Every winner is elated to have his name engraved on a tournament trophy - although sometimes his name on the big check may take precedence. David Graham expressed special pride in having his name etched on the unique Memorial Tournament trophy, a reward for his exciting one-stroke victory over Tom Watson.
The transplanted Australian suggested this event born of Jack Nicklaus appeared destined to eventually attain a hallowed place in golf and its champions right with it. "Knowing what his (Nicklaus') situation is and knowing his name and where it's going is the history of golf," explained Graham, reigning PGA Champion and later (1981) U.S. Open winner, "I think this tournament is automatically destined to become a major championship." "It could quite possibly become THE most significant golf tournament in the world in years to come."
The 34-year old Graham ranked the Memorial win with his treasured accomplishments for another reason. "This tournament means a great deal to me because of the golf course. You must drive it in position and play your irons consistently. The course requires a lot of finesse and an unbelievable amount of patience. It's gratifying to know you have the kind of game to win on a course like this." Graham, a recognized authority in club design and construction, didn't have that combination in hand when the fifth Memorial set out over the 7,116 yards of Muirfield Village torment.
He struggled to a 73, six strokes behind co-leaders Bruce Lietzke and Bobby Walzel. Walzel started with a 3-under-par 33 front nine and finished at 5-under 67 . . . each tied the tournament record. Raymond Floyd was next at 68 on a day when par took its most severe beating to date: 27 pros bettered the card, 14 more matched it and eight dipped under 70.
The weather was hot and clear, but the course was soft. With a light rain further abetting scoring conditions, the field took even greater liberties with Muirfield in the second round, with 31 breaking par, 15 posting 72's and 14 edging under 70. Hottest among them was Miller Barber, "Mr. X", who whipped around in 66, establishing a new tournament record. He collected eight birdies. Graham bounced into the battle with a 67 for 140, but that was still two away from co-leaders Barber, Don Pooley (69), Ed Fiori (68) and Peter Jacobsen (69). Watson matched Graham's 67 to stand at 141. Host Nicklaus was well back at 144. This happened to be Graham's 34th birthday and he shot his age on the front nine. Tournament officials presented him with a birthday cake during the press conference later.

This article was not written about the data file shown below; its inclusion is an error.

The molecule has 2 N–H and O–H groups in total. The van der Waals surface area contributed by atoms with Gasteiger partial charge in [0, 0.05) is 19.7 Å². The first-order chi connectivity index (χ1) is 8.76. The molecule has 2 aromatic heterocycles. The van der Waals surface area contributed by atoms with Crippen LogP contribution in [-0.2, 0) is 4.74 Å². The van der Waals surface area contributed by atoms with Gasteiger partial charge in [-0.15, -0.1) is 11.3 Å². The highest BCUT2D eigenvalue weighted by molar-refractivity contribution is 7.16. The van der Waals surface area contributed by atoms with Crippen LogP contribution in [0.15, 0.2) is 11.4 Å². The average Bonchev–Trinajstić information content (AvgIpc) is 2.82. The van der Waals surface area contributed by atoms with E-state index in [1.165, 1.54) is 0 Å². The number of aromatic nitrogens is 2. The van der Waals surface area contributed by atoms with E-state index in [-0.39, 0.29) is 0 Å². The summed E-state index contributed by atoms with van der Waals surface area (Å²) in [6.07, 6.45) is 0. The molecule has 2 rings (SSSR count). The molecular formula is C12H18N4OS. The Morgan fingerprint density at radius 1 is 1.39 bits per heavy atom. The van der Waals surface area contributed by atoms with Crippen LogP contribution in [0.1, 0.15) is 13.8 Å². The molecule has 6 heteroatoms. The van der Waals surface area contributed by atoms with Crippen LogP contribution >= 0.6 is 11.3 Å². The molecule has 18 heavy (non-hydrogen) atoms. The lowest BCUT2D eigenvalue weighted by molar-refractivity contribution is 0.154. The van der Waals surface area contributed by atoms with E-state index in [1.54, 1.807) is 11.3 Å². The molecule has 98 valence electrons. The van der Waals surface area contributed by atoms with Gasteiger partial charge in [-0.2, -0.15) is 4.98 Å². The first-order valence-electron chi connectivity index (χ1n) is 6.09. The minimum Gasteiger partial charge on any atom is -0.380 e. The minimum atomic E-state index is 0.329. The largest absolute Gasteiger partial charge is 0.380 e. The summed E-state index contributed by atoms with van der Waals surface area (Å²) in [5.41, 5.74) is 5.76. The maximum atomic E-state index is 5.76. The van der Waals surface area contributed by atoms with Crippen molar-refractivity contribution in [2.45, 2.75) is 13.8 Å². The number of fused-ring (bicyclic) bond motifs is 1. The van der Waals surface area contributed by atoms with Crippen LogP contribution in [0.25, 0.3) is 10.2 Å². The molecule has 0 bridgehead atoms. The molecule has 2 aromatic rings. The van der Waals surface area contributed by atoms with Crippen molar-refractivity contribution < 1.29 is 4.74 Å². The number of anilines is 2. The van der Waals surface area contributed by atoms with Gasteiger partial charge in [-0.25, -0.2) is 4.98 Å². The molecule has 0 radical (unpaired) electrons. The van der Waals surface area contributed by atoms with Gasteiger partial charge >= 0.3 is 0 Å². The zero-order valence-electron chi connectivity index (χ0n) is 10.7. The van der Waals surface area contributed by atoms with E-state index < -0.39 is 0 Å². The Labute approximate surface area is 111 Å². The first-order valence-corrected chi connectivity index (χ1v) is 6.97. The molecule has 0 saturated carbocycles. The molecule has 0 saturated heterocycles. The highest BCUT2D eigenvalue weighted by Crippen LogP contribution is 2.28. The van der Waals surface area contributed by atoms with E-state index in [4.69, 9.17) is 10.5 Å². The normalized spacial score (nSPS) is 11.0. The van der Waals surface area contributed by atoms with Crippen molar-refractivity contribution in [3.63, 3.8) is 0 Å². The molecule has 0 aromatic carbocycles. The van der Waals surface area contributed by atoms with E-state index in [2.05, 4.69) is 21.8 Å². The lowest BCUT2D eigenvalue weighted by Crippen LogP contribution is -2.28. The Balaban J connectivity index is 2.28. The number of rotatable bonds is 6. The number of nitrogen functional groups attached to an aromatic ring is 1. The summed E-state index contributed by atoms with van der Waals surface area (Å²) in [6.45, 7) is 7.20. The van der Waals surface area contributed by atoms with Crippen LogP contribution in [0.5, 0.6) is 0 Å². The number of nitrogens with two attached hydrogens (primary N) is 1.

The two "finalists" moved into position in the third round, Graham with a 70 for 210 and Watson with a 69 for the same total. They still trailed Bob Gilder, who authored the best round of the day, 67 on a toughening Muirfield for 209. Actually, the leaderboard was a mob scene. John Mahaffey, Tom Weiskopf, Gil Morgan and John Fought owned the 211's and Dan Halldorson, Mike Reid, Jim Nelford, Tom Purtzer, Bill Rogers and Floyd all had 212's. Fifteen others were within five shots of the lead.
In perfect weather, the chase stayed hot through the first nine holes of Sunday's final round. In fact, at one time or another, 15 different players were within a stroke of the current leader. Floyd forged ahead at 7-under, but fell back with bogeys on three of the next five holes. Barber bogies two of the first three holes and Gilder also fell back. Watson, Graham, Weiskopf, Pooley, Halldorson, Mahaffey, Reid and Scott Simpson were all at 5-under at one point. Weiskopf shared the lead with Watson after a birdie on No. 13, but bogeys on Nos. 17 and 18 thwarted his bid (72-283). Reid jumped into the scramble with birdie on No. 12, but three-putted No. 18 for a 70-282. Barber picked up a stroke to end 73-283.
Coming to the stretch run, Graham was still in the chase, but galleries began to sense a second straight Watson march to the title. He was playing brilliantly, if not scoring that well, and Graham was scrambling. The Australian saved pars with bunker shots to within a foot of the cup on three front-side holes. "I was lucky," he conceded afterward. "Tom missed three putts for birdies where I had a chance to make bogey and we walked off each green with pars."
Graham lost a stroke with a three-putt on No. 12, then needed up-and-down par saves on Nos. 13 and 14 to stay that close. He produced the most spectacular hole of the tournament on No. 15, parking a 1-iron within 20 feet of the pin and ramming home the putt for an eagle. Watson responded with a birdie putt to stay a stroke ahead. It became a whole new ball game on No. 17. Graham parred, but Watson three-putted to send them to No. 18 tee all even. Graham's second shot there rolled 30 feet above and right of the cup, Watson's 25 feet above the flag and on almost the same line. Graham started his putt down the incline, the ball curved slightly and dead in to the center of the cup. David did a very respectable high jump, putter held skyward. The huge gallery roared and commentators on the CBS-TV tower dug for superlatives.
Quiet finally restored, Watson set putter to ball and narrowly missed the tie. "I was about 15-20 degrees off his line," Watson explained later. "David's putt was pretty much straight. I played mine to hook a little bit right, but it didn't break as much as I had planned and went a foot by. Maybe I need glasses." "I made a couple putts coming in, " Graham decided, " the one for eagle at 15 and the one for birdie at eighteen. That was the difference."
Graham, an original Muirfield Village Golf Club member, broke Nicklaus' tournament record (281) with an 8-under-280 (70 final round) and Watson tied the previous mark (71-281). Nicklaus made a belated move with two birdies in the first five holes of the final round, but finished 73-288.